Breeding Landbird Monitoring in Northeast Temperate Network parks
This is a volunteer-based, long-term monitoring program for forest breeding birds. Grassland bird monitoring also takies place at parks where this is significant habitat (currently Saratoga NHP and Minute Man NHP).
The Network partnered with the Vermont Center for Ecostudies (VCE) Vermont Forest Bird Monitoring Program, a regional landbird monitoring project. This allows data from some Network parks to be combined with data from VCE's 28 Vermont study sites for more powerful estimates of population trends. This also provides an opportunity to make inferences related to changes beyond park boundaries.
Appalachian Trail Bird Monitoring
Mountain birds, a specific category of breeding birds, are a primary interest of A.T. resource managers. Mountain birds are dependent upon montane spruce-fir forests, an uncommon habitat type in northern New England. Though rare in the region, it is the dominant forest type along approximately 225 kilometers (140 miles) of the trail in Vermont, New Hampshire, and Maine. Partnering with existing forest, mountain, and other bird monitoring programs provides an opportunity to make inferences about A.T. resources from beyond the trail corridor. This is critically important for A.T. because activities and actions that happen on adjacent lands exert a greater influence on the relatively narrow ribbon of land that comprises the trail than might be the case for parks with greater land area to perimeter ratios. An example of a regional monitoring effort that combines A.T. interests with those on adjacent lands is the partnership with the Vermont Center for Ecostudies to implement a mountain bird monitoring protocol to help guide management decisions affecting bird populations inhabiting high elevation habitats.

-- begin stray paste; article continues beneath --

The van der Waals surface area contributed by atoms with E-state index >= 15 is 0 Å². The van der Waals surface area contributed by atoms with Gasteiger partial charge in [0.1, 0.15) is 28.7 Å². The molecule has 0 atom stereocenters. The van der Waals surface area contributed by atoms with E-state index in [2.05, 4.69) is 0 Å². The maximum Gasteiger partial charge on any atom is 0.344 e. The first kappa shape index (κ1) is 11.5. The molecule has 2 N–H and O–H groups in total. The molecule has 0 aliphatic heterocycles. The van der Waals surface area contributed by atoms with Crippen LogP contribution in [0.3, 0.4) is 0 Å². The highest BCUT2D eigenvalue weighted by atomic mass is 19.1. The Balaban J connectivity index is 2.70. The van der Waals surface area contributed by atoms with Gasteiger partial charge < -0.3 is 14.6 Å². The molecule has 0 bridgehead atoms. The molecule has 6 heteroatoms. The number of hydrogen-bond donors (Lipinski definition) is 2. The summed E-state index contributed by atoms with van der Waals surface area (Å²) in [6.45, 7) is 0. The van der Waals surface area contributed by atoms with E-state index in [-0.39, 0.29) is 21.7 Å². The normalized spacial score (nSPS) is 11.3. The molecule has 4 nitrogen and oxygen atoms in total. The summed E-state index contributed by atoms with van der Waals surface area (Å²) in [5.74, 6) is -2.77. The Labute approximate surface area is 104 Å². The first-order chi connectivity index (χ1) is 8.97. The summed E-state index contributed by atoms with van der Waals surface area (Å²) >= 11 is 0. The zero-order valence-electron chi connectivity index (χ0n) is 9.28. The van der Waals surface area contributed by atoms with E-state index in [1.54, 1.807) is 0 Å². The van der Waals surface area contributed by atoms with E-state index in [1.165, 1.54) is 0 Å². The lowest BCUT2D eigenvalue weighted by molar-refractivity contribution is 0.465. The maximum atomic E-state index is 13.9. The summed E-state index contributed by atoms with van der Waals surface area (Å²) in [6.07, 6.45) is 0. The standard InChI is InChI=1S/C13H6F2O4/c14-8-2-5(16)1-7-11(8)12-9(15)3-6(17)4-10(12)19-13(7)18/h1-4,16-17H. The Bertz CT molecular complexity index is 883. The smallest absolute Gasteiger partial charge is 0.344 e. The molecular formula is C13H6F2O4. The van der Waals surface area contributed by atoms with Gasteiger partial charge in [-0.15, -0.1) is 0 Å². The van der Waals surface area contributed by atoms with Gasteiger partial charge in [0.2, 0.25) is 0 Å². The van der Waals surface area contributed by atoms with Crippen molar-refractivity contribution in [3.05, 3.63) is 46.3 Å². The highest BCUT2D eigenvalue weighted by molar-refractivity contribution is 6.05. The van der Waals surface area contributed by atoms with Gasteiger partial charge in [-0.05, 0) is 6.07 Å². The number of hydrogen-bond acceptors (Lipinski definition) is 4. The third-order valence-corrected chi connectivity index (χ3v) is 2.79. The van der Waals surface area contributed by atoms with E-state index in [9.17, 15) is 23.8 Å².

Northeast Temperate Network Breeding Landbird Monitoring MaterialsClick on the links below to view protocols, reports, briefs, and other materials
Northeast Temperate Network Breeding Landbird Monitoring Sites
Last updated: March 15, 2019